0

We ordered a brand new washer and dryer. To start the dryer's power cord was wired wrong. It should have been hot-neutral-hot, but instead the installer connected it in hot-hot-neutral. We have it connected to a 3 prong 220v outlet. My girlfriend turned it on and walked away. About 10-15 minutes into she heard a loud POP and come to find out the case shocked her and the light inside the dryer exploded. When we connect the washer to our 110v and turn it on, when we rub our hand on the case it tickles and we feel a pulsing.

When I used my multimeter to test ground-to-hot I was only getting 8v.

1) After having a tech swap the dryer cables, it turns on and seems to work fine. Could there be unseen damage caused by the installer screwing up?

2) Is there a fault inside the washer that's causing it to short, and because the outlet doesn't have a full ground it's electrifying the case?

3) Did I test ground properly?

  • 1
    Hold on. If it was a hot-neutral cross-up, the chassis would shock people at all times. If it only shocks when it's on, then both hots and neutral are hooked up correctly, but neutral has a weak connection, a common and routine failure for wires that shouldn't shock you. We talk about this all the time here: the obsolete 3-wire dryer connection is a bootlegging of ground that has been made technically legal. The naysayers say "So what, dryer connections rarely fail" -- they certainly do! As you discovered! – Harper Feb 21 '18 at 5:00
  • 3
    And by the way, your reaction is typical: people say "It must have been wired wrong, since a shock occurred" and never realize it was indeed wired to code, and the real problem is that Code still allows bootlegging of ground for dryers/ranges. Now that you've had firsthand experience with it, I'd recommend retrofitting a ground wire to that receptacle and changing it for the modern 4-prong type. – Harper Feb 21 '18 at 5:08
  • I would agree that adding a ground is a good idea for the dryervand now can be done legaly without a complete rewire. However I don't believe they are wired correctly, the washer should be on a separate circuit from the dryer, the light exploding sounds like it was mis wired to me. – Ed Beal Feb 21 '18 at 14:40
  • The dryer was definitely hooked up wrong. I looked through the manual and found the 3 prong specifications. The washer is on a separate circuit, but I am confused why it pulses mildly when the power is on. The washer isn't going through a cycle, it's simply powered on. – Jason Feb 21 '18 at 16:06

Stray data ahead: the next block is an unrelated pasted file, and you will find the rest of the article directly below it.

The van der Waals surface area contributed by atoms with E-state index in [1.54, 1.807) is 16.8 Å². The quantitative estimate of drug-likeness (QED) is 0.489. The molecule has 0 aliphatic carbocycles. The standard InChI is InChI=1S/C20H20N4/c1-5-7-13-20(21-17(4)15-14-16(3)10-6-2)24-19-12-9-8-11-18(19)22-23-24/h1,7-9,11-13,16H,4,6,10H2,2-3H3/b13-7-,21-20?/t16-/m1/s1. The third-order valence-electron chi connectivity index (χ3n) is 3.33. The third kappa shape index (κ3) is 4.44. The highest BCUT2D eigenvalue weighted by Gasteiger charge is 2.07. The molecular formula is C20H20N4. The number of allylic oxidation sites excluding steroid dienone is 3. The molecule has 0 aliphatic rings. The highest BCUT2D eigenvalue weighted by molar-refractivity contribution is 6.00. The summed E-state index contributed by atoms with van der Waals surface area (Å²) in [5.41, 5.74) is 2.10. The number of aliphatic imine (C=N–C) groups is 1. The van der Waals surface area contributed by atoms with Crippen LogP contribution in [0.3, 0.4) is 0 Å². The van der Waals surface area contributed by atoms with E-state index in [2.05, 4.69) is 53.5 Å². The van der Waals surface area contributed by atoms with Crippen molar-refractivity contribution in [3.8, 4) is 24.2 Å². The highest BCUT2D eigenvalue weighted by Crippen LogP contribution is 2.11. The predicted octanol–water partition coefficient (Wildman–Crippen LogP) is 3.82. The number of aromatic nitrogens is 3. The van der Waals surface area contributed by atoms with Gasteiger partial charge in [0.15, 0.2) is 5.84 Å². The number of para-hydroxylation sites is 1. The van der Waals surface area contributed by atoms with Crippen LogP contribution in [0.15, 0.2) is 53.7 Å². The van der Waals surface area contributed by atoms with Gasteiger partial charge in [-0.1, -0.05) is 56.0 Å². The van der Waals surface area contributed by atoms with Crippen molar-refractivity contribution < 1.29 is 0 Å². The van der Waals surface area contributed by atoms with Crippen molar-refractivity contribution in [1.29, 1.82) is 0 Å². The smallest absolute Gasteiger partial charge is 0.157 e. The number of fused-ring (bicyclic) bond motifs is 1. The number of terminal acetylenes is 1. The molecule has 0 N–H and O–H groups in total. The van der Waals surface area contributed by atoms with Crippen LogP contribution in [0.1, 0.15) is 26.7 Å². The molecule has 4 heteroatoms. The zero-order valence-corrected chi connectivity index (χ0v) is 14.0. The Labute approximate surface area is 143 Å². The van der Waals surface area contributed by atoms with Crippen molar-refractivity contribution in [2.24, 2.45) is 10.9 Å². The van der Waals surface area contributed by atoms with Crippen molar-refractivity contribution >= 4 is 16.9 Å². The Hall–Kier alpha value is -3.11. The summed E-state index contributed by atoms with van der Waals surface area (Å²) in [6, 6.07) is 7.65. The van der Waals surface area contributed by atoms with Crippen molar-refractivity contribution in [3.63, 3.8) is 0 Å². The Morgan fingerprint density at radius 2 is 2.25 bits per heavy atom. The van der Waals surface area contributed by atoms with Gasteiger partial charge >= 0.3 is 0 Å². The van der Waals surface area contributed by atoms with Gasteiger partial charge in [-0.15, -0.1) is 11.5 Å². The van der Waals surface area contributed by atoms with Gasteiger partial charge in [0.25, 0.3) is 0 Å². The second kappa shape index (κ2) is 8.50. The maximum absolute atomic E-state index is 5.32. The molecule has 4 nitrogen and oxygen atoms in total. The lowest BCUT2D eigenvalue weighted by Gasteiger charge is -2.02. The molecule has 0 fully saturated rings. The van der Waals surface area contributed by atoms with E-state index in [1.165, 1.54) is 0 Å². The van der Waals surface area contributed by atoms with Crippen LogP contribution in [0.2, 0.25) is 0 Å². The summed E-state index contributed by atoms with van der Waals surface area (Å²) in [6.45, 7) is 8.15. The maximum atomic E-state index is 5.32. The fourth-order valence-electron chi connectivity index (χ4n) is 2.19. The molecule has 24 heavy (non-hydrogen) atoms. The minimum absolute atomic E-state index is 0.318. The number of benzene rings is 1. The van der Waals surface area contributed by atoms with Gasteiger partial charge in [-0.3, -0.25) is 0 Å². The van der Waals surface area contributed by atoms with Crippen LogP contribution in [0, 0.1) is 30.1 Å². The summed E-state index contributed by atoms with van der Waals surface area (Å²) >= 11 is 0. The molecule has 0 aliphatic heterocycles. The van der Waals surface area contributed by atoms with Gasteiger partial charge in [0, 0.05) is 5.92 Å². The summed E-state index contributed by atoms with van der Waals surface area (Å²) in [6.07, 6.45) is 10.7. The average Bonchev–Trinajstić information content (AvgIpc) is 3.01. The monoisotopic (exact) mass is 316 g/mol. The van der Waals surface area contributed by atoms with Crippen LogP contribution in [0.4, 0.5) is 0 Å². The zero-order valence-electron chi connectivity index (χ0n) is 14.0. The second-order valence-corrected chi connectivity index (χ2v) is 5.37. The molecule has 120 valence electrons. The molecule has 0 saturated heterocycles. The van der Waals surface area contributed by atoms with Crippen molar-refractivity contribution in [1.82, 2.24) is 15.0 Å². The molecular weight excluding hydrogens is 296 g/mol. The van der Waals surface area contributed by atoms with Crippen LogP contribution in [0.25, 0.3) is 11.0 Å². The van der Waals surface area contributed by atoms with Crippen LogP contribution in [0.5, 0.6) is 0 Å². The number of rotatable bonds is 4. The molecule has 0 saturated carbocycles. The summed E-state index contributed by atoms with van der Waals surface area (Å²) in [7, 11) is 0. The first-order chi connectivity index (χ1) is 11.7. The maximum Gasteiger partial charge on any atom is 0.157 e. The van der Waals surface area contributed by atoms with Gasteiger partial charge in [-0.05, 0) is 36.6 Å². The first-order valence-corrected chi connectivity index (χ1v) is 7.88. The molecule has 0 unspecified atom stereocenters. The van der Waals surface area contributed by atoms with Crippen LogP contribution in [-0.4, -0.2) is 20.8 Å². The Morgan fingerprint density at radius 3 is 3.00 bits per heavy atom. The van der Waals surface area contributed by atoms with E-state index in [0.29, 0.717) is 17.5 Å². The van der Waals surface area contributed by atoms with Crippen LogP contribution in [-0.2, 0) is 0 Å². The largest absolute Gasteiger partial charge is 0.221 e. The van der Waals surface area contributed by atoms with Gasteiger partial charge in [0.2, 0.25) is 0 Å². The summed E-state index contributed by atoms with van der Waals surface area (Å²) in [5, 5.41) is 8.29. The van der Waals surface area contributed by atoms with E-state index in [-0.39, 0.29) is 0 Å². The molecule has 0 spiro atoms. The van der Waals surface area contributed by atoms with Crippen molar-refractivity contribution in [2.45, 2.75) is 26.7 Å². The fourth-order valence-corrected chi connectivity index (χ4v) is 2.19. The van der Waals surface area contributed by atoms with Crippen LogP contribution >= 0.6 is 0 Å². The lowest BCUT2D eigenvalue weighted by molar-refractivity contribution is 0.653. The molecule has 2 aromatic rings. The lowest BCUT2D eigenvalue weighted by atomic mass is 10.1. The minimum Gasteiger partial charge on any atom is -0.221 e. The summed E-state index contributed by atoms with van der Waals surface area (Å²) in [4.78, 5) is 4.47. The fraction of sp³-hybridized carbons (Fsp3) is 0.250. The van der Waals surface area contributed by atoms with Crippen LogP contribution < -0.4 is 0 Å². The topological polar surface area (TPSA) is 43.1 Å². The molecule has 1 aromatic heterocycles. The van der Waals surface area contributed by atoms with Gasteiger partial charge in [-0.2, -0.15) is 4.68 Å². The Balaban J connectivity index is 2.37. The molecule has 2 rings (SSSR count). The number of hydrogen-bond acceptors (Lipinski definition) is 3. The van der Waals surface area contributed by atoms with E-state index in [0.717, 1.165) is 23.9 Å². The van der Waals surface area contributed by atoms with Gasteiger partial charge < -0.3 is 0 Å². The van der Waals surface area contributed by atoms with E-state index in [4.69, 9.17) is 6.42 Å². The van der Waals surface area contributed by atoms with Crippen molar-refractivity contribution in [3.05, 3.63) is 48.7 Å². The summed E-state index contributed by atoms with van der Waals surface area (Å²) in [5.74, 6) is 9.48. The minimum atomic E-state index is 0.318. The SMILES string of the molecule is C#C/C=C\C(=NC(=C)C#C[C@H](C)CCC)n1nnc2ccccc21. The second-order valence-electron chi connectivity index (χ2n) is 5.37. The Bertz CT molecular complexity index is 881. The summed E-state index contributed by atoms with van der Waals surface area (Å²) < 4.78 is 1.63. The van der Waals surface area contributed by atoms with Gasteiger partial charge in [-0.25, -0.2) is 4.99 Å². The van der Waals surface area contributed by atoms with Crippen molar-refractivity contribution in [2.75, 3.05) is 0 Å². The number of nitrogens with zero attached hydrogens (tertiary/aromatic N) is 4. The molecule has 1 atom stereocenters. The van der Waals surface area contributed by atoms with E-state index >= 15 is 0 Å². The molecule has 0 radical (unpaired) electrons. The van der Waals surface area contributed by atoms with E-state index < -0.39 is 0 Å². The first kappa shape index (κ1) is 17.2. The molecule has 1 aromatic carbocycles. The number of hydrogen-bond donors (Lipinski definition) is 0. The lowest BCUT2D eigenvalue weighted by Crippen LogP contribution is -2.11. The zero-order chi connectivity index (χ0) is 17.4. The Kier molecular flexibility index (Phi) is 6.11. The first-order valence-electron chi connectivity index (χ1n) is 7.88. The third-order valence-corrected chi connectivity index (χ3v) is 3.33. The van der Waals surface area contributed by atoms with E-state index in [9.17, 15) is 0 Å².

1

Assuming you are in the USA:

1: First you need to find out if your Dryer Outlet is a 3 Wire type or a 4 wire type!

If it has 3 wires - you will have a hot a neutral and a Hot - that is it. Check inside the box to be sure - DO NOT GO BY THE OUTLET BOX TYPE. People do crazy things - VERIFY IT PHYSICALLY (open it up and look at it) and ELECTRICALLY - measure it.

2: Find out if you are running 208VAC or 230VAC to that DRYER. Depending on if you are in an Apartment or in a House - determines this. While this should not be a pop issue - it will change the performance of the dryer although running a 208V dryer on a 230 Volt circuit can present some problems (your dryer manual should specify). When Vice versa - there is no real issue.

3: Given that you have a tingling on your washing machine - is it when you touch between washer and dryer or just touching the washing machine?

4: When I used my multimeter to test ground-to-hot [G-H of WHAT ?? and where the OUTLET or on the washer / dryer ??] I was only getting 8v. [ You have something not right - G-H = 110/120VAC, ] [ Ground to Neutral - if this reads 8V - something is not right here because that should be less than 1 vac], Neutral - Hot = 110/120VAC.

While the below images show how to connect a range they go for dryers as well - just refer to your owners manual for correct details. You will notice the Ground to Neutral Strap on the 3 Wire Hook up - it is not there in a 4 wire connection scenario.

[This is why the case can become powered in a 3 wire arrangement - and why they moved away from this to a 4 wire arrangement a real ground.]

3 Wire Hookup 4 wire Hookup

Your Answer

By clicking “Post Your Answer”, you agree to our terms of service, privacy policy and cookie policy

Not the answer you're looking for? Browse other questions tagged or ask your own question.